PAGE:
By Raj Nayan Datta:
In a country of 1.2 billion, there would undoubtedly remain unsolved issues, and staggering limitations. But when those lurking problems pose a serious challenge to a nation’s development, it really presents a grave danger. One such elephant in the room is a lack of education.
With about 39% students dropping out of schools before completing elementary education, the country faces a challenge of growing unskilled labour. The reasons are many. Poverty, poor academic performance, substandard teaching, migration and need for employment to support the family are major factors behind the higher dropout rate of the boys, say experts.
What if they get retained in the schools, and move on to complete their education? What if they resist the forces to quit studies, instead carry on to reach greater academic success?
All these “What ifs” motivated Abhyuday, the social body of IIT Bombay to reach out to the economically backward students, mainly centered around Mumbai, and assist them in their quest towards further education by leading a city-wide initiative, called ‘Career Counselling Campaign (CCC)’.Abhyuday, the social body of IIT Bombay to reach out to the economically backward students, mainly centered around Mumbai, and assist them in their quest towards further education by leading a city-wide initiative, called ‘Career Counselling Campaign (CCC)’.
A group of mentors, entirely pooled from the student community of IIT Bombay, visit these schools and takes sessions where the students are told more about the possibilities of continuing education, different career paths that they might take up after education, and the bright future prospects that they have with proper schooling.
The volunteers who mentor these kids have their own experiences to share. Says Surbhi Sahu, a 2nd year undergraduate at IIT Bombay, “It feels great when you can contribute even a little in transforming the society. It has been an amazing experience and it taught me many things. I am glad that I have been given the opportunity to teach children.” When asked more why she feels this initiative is of prime importance, she replies, “Education is the need of the hour. Every child has the right to education but everyone is not as lucky as us. Even a little step from each one of us can create a huge impact on the society and transform the life of many children.”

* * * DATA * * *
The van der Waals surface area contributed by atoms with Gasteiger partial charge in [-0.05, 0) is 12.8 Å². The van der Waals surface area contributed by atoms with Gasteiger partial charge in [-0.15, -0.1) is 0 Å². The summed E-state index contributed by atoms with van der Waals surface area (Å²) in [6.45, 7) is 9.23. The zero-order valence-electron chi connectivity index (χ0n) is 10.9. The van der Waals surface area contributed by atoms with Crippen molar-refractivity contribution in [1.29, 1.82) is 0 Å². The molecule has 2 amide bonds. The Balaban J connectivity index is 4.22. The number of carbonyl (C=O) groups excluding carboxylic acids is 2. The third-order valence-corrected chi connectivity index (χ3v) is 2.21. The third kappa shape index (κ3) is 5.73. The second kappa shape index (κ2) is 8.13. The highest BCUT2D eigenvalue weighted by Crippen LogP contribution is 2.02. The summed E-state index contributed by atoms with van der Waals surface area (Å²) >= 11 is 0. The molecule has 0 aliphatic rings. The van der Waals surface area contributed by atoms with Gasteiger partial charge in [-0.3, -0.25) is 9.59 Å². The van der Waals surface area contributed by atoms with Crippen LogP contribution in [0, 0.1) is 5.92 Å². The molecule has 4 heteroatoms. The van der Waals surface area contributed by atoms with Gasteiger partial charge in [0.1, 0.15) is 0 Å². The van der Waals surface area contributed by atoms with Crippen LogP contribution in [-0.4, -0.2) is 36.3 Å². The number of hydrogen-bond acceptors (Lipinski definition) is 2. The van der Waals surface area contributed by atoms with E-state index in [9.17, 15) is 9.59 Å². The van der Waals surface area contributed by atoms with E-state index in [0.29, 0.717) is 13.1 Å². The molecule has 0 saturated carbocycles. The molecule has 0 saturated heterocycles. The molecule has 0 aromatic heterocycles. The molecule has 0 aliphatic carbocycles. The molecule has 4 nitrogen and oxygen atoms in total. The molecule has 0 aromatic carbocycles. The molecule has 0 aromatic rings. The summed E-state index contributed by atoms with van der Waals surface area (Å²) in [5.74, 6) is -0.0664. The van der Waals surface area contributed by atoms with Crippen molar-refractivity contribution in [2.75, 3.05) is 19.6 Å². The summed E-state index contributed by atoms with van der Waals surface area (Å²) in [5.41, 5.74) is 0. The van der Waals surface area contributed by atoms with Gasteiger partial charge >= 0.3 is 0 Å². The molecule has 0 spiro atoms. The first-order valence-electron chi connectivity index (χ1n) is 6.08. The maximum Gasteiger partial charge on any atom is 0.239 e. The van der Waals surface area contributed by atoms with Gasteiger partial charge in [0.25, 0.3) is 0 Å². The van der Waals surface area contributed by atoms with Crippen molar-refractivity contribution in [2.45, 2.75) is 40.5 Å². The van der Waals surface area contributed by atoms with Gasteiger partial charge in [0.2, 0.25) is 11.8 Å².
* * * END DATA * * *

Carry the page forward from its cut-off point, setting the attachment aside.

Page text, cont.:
Launched in 2015, we are well on our course to cover the maximum possible schools in the city. Some of the areas where we have reached include Bhandup, Vikhroli and as far as Panvel.
Another such initiative by Abhyuday IIT Bombay to spread education and learning as far as possible, is called ‘Lend Your Voice (LYV)’. The mission is to enable access to learning materials for visually impaired students.
The idea is to record audio-books, so that learning process will be made easy for the visually impaired students. This initiative started in 2014, and till now, we have recorded quite a few number of books. Recording books is not as easy as it may seem, and it is evident from the words of the IIT Bombay students who had volunteered for this cause.
Says Anirudh Reddy, “We need to first study what the book is about so that we can read out our part properly and get our characters right. If we make a mistake we have to edit the recording, read conveying emotions through your voice etc. it was a daunting task in our first week. It took nearly 5 hours to totally complete a recording which was only one and half hour long.” Recalls Sai Teja, “I thought the work was easy, which was not the case. Not even close to easy.”
So why did these young students join LYV?
Anirudh also explains, “Have you ever wondered after going for a movie that if you didn’t have eyes, would you have enjoyed the show? I always felt that I was gifted to have all my senses working. Especially my eyes. It gives me immense pleasure that I have been able to help someone.” We could not have agreed more with him.
Was it easy at the beginning? Obviously not. There are many problems with that. Inexperience is one such thing. But the greater goal kept these young students going. “The most important treasure that we students have is knowledge. It’s a treasure that increases if shared. Yes they (the visually impaired students) have special books, but there are not so many of such books and are not so cheap either,” sums up Reddy.
So how does it feel to have recorded a book, after all the toil? Says Rohit Jenna, “After hours of narrating and editing, I made my first audiobook by sitting in the mess after midnight.” Sai Teja has something more to add to it, “The feeling after completing a good book, I felt that even people who are blind also should know how it feels to which I think I helped. Maybe my contribution was negligible but I contributed to it. I feel happy about it.”
Asked about what they are doing now, Rohit promptly said, “Now I’m working on my third assignment which is a 50-page long assignment to record.”
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